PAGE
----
The “milk” in this cake is actually coconut milk. That’s what you see floating in the picture– pieces of yummy coconut cream!


It felt so wrong to add the dry ingredients right to my stand mixer bowl!

This cake follows a reverse creaming method, which means you mix the butter into the dry ingredients, and then add the wet ingredients almost all at once. Mixing the butter in was when the malt powder started to escape the bowl a bit and the kitchen smelled just like a malt shop!

Ooops, I can't count. I only cut my butter into 14 pieces. Don't worry, the cake still turned out!

Ooops, I can’t count. I only cut my butter into 14 pieces. Don’t worry, the cake still turned out!

The batter whips up beautifully and quickly. There are not many steps and nothing fussy. It gets so light and fluffy and is a joy to spread into baking pans.

Have you ever seen such a fluffy cake batter?!

Have you ever seen such a fluffy cake batter?!


I always love my cake with a crunchy layer, so I made a malted milk crumb inspired by Milk Bar. (Oh my goodness what I would give to visit and try some of Christina Tosi’s creations!) The recipe for the crumb can be found here ( I just made the “milk crumb” and used flour and used Ovaltine instead of the milk powder. I also forgot to toss them in Ovaltine again before coating them in white chocolate, but oh well! Next time I’d make sure I had some larger crumbs, as mine were more like tiny pebbles. Still tasty though!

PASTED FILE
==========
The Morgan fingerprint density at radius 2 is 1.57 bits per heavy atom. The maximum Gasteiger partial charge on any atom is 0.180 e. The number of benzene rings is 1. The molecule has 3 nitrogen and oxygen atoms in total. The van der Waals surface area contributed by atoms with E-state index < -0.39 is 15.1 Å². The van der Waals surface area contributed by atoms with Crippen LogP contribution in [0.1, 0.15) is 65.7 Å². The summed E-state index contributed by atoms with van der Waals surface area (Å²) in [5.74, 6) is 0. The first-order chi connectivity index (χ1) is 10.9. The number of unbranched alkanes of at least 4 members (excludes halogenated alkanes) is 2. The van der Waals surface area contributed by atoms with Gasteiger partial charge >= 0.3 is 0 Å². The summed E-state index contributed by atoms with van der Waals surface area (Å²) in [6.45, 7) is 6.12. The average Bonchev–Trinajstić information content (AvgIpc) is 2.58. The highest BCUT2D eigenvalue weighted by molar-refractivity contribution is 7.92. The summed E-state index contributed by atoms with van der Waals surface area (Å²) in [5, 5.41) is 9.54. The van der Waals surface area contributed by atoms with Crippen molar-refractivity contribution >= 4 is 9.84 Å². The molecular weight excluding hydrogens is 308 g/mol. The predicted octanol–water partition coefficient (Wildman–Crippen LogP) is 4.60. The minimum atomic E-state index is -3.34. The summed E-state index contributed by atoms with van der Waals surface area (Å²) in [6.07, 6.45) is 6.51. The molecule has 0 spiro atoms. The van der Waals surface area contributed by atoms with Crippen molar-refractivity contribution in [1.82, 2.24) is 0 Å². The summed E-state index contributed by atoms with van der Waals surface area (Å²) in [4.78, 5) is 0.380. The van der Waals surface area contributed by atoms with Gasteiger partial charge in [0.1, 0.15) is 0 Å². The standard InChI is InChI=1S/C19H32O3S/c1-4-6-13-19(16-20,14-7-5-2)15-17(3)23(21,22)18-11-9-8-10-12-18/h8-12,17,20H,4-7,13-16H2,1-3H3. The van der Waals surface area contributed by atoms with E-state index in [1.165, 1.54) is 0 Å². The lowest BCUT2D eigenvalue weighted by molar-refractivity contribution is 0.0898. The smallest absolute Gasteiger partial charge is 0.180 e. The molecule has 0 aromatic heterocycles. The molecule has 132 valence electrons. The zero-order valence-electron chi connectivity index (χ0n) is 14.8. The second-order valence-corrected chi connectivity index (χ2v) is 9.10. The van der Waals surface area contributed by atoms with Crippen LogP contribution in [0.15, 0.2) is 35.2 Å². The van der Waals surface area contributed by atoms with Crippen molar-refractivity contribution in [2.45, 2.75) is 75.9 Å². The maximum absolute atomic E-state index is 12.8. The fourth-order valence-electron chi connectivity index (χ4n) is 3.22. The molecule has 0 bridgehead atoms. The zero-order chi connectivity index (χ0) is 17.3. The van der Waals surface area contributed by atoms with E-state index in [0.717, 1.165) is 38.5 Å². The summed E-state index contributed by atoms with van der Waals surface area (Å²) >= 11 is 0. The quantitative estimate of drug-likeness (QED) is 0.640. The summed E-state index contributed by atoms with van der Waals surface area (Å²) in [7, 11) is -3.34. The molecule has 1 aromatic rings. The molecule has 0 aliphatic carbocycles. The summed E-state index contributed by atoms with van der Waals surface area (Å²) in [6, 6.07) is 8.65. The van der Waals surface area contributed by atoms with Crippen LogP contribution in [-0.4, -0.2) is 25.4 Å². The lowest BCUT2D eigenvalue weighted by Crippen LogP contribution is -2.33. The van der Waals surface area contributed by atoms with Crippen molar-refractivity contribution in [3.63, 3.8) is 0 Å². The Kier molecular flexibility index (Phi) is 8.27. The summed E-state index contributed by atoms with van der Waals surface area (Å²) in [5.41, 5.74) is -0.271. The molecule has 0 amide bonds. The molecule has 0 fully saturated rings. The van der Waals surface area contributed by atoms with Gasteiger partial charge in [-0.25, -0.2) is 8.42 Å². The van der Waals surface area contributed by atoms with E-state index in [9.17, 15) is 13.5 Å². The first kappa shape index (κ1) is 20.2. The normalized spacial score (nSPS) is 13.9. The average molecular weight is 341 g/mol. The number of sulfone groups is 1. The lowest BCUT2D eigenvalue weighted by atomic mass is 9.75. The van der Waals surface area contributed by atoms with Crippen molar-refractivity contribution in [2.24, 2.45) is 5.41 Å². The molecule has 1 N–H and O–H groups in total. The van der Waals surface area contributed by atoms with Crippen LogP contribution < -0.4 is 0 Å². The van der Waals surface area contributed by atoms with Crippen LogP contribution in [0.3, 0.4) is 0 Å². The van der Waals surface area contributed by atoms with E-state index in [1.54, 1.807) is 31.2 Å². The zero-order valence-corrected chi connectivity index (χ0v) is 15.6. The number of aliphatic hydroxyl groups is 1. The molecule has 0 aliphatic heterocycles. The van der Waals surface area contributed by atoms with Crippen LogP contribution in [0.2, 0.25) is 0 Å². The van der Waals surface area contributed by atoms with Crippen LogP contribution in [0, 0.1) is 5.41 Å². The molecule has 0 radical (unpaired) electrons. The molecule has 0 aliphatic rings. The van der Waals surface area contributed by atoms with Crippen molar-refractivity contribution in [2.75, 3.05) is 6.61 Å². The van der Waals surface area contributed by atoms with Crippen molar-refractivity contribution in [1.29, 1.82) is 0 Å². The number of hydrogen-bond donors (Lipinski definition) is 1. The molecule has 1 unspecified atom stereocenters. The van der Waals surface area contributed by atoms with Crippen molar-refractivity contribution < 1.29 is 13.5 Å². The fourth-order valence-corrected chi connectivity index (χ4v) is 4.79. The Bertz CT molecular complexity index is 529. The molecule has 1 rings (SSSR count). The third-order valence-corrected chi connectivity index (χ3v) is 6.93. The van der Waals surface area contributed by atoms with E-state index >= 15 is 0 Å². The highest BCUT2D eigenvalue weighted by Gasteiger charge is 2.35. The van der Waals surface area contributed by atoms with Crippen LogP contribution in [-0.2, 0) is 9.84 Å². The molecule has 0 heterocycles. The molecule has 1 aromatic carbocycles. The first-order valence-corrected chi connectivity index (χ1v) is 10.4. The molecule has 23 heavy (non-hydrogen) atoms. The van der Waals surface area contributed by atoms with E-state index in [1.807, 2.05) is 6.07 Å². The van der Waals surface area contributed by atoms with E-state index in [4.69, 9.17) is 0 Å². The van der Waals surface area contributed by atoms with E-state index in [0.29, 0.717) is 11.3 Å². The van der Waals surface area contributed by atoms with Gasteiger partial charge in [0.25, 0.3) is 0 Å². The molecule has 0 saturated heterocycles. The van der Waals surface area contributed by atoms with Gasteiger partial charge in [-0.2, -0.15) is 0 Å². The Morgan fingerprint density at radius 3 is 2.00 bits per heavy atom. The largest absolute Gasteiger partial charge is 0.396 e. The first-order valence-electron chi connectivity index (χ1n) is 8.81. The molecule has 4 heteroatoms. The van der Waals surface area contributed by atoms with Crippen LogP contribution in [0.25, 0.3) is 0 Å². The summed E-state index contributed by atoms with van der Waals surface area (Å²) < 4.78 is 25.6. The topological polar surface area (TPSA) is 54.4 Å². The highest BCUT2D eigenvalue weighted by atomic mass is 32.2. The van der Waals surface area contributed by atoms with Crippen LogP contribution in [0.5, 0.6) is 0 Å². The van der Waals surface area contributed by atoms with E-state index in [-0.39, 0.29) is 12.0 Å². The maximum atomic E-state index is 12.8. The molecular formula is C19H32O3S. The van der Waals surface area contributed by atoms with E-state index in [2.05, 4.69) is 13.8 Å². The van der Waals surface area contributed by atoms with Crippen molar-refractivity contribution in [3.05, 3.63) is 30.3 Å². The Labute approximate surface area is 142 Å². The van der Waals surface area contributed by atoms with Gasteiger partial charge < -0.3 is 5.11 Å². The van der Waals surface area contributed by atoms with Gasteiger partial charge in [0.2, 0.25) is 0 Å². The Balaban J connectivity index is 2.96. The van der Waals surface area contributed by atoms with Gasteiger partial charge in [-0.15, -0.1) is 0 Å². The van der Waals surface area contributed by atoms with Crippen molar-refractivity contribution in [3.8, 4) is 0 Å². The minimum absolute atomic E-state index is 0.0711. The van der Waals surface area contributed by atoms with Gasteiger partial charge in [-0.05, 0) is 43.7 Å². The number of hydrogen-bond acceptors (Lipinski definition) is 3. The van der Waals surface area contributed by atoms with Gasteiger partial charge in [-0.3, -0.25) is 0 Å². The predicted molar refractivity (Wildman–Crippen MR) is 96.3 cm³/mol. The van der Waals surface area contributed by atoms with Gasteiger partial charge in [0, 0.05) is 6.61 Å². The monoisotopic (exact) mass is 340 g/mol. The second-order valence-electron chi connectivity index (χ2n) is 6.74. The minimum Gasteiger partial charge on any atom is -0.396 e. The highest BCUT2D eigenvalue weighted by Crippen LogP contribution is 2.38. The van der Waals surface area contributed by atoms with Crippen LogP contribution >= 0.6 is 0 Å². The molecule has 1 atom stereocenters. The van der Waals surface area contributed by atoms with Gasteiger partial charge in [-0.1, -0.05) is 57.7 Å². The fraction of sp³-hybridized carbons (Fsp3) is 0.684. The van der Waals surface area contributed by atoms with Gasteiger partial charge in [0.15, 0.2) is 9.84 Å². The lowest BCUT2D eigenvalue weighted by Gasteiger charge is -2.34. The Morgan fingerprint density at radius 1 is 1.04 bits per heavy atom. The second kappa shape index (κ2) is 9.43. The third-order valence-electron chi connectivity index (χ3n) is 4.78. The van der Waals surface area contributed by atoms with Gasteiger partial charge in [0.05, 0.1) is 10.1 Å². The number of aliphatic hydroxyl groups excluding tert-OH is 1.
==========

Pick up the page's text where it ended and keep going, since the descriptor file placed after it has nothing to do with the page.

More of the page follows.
I also made a malted whipped cream frosting by whipping just over two cups of heavy cream until soft peaks formed. I added about half a cup of malt powder and a teaspoon of vanilla, and continued whipping until I had stiff peaks. I then mixed in about 3/4 cup powdered sugar to help stabilize it.


Once I had the three cakes cooled, it was time to assemble.


I used store-bought (shhh) natural strawberry jam as the first filling between each layers.


Then came some of the malted milk crumb. I apologize, there really is no way to get a good picture of this. It looks like mush, but trust me it tastes good– salty sweet and malty! (It might be just a touch salty for my tastes, so cut down a bit on the salt if you are sensitive.)